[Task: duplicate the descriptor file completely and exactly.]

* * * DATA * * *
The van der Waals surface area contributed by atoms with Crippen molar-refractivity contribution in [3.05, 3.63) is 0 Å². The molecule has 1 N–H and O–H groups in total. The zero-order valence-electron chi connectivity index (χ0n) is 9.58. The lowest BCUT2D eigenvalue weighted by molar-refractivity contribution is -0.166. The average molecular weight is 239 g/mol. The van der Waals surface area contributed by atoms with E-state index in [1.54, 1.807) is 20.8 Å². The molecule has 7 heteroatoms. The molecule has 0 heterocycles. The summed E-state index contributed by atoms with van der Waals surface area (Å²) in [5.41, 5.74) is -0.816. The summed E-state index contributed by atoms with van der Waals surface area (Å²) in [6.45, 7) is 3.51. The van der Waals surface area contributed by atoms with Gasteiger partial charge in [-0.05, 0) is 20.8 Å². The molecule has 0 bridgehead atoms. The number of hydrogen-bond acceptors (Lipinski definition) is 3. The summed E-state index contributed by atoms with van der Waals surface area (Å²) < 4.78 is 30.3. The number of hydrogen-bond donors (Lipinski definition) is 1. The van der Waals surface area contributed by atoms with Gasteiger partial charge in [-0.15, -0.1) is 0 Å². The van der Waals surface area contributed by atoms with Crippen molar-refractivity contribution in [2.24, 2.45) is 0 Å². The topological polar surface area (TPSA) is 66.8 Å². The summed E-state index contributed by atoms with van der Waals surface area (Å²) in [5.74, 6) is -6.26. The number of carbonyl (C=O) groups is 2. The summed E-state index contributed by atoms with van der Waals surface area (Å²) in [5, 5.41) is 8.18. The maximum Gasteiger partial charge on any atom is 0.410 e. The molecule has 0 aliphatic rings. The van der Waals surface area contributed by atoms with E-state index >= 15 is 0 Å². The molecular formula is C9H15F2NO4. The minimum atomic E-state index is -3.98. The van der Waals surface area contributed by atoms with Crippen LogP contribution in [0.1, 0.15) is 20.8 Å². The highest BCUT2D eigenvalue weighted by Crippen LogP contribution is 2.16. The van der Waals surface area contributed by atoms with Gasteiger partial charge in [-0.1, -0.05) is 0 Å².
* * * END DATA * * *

The van der Waals surface area contributed by atoms with Crippen molar-refractivity contribution in [3.05, 3.63) is 0 Å². The molecule has 1 N–H and O–H groups in total. The zero-order valence-electron chi connectivity index (χ0n) is 9.58. The lowest BCUT2D eigenvalue weighted by molar-refractivity contribution is -0.166. The average molecular weight is 239 g/mol. The van der Waals surface area contributed by atoms with E-state index in [1.54, 1.807) is 20.8 Å². The molecule has 7 heteroatoms. The molecule has 0 heterocycles. The summed E-state index contributed by atoms with van der Waals surface area (Å²) in [5.41, 5.74) is -0.816. The summed E-state index contributed by atoms with van der Waals surface area (Å²) in [6.45, 7) is 3.51. The van der Waals surface area contributed by atoms with Gasteiger partial charge in [-0.05, 0) is 20.8 Å². The molecule has 0 bridgehead atoms. The number of hydrogen-bond acceptors (Lipinski definition) is 3. The summed E-state index contributed by atoms with van der Waals surface area (Å²) < 4.78 is 30.3. The number of hydrogen-bond donors (Lipinski definition) is 1. The van der Waals surface area contributed by atoms with Gasteiger partial charge in [-0.15, -0.1) is 0 Å². The van der Waals surface area contributed by atoms with Crippen molar-refractivity contribution in [2.24, 2.45) is 0 Å². The topological polar surface area (TPSA) is 66.8 Å². The summed E-state index contributed by atoms with van der Waals surface area (Å²) in [5.74, 6) is -6.26. The number of carbonyl (C=O) groups is 2. The summed E-state index contributed by atoms with van der Waals surface area (Å²) in [5, 5.41) is 8.18. The maximum Gasteiger partial charge on any atom is 0.410 e. The molecule has 0 aliphatic rings. The van der Waals surface area contributed by atoms with E-state index >= 15 is 0 Å². The molecular formula is C9H15F2NO4. The minimum atomic E-state index is -3.98. The van der Waals surface area contributed by atoms with Crippen LogP contribution in [0.1, 0.15) is 20.8 Å². The highest BCUT2D eigenvalue weighted by Crippen LogP contribution is 2.16. The van der Waals surface area contributed by atoms with Gasteiger partial charge in [-0.1, -0.05) is 0 Å².